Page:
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DAEGU, South Korea — The wife of an Army captain accused of killing her had a stormy relationship with him, considered him "boring," and was keeping up a round of extra-marital affairs in the period leading up to her death, according to testimony Monday at a pretrial hearing in the case.

Capt. Christopher Gray is charged in the death of Lea Gray, 27, whose badly decomposed body was found in a fetal position May 9 in an area of bushes just a few feet from a roadside in Waegwan.

She was fully clothed and tests showed no evidence of sexual assault.

The pretrial hearing, known as an Article 32 proceeding, opened Monday at Camp Henry and was to resume Tuesday. It will be up to the hearing officer to recommend whether the evidence warrants moving the case to trial.

According to Monday’s testimony, Lea Gray died from a chemical called diphenhydramine, an antihistamine which was found in her body at a toxic level. A second substance, acetaminophen, also was present at a toxic level.

Medical examiners found no evidence of bruises, knife or gunshot wounds, or any other trauma, according to testimony. She was identified through dental records.

"Based on the lack of trauma and diphenhydramine level ... we determined that she died from diphenhydramine intoxication," Air Force Col. Abubakr A. Marzouk testified by telephone. Marzouk is deputy medical examiner with the Armed Forces Medical Examiner at Rockville, Md.

Prosecution witnesses detailed the various investigative tracks they pursued in the case, including a check of what purchases Christopher Gray made at the Camp Walker post exchange; footage from South Korean highway and toll gate cameras and a camera in the elevator of the couple’s Camp George residence, and a search of Gray’s computers.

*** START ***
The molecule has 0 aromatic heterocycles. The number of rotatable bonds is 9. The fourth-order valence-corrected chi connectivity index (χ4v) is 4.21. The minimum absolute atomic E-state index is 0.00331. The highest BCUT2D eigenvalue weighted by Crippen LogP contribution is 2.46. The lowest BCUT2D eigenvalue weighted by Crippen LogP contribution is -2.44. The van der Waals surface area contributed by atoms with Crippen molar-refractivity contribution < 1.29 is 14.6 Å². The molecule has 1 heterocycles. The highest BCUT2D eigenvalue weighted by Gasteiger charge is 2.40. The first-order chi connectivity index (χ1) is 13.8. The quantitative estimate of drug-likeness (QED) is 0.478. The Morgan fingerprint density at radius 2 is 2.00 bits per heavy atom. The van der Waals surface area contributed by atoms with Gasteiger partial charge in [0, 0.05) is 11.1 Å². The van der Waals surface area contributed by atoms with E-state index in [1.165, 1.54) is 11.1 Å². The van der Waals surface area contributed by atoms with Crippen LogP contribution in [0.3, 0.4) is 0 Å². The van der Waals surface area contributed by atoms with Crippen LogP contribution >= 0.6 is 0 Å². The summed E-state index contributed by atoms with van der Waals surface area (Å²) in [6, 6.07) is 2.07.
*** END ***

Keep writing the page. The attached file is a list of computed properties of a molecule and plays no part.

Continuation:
His alleged purchases April 8 included boxes of medication, including one that induces sleep; duct tape, latex gloves, an enema kit, a boning knife, solid moss green kitchen towels, a blue plastic tarp, and "lawn and leaf" bags.

An Army Criminal Investigation Command agent testified that a search of Christopher Gray’s computers turned up various key words that had been typed into a search engine several days before those purchases, including: "how to tie up a person without leaving marks"; "over the counter suicide drugs"; "self-induced asphyxiation"; "accidental death"; "identifying body parts"; "soluble pills"; and "woman charged with killing husband with enema.""

Prosecution witnesses testified that an elevator camera showed Christopher Gray getting on at the fifth floor — where the couple lived — and carrying a large suitcase, at the time authorities believe she disappeared. During the same critical period, road cameras at several points along the Daegu-Waegwan highway system recorded Christopher Gray’s vehicle on the road late at night, according to testimony.

Under cross-examination by chief defense lawyer Richard V. Stevens, a civilian attorney of Colorado Springs, Colo., an Army investigator acknowledged that agents had not read Gray his rights on the day they questioned him.

Stevens said he would make that an issue at a future point in the case.

In the course of his cross-examination of witnesses, Stevens said Lea Gray had been having extra-marital affairs with several men, one of them allegedly a sergeant first class.

Among Lea Gray’s cell phones was one that she used exclusively for calling other men, according to testimony.

A woman who had been a close friend of Lea Gray’s testified that Gray had complained that her husband was "boring." The couple were in continual conflict, the woman testified, and were attending counseling sessions daily.

The hearing is going forward before Marine Maj. Steven Keane, of the 8th U.S. Army staff judge advocate’s office.


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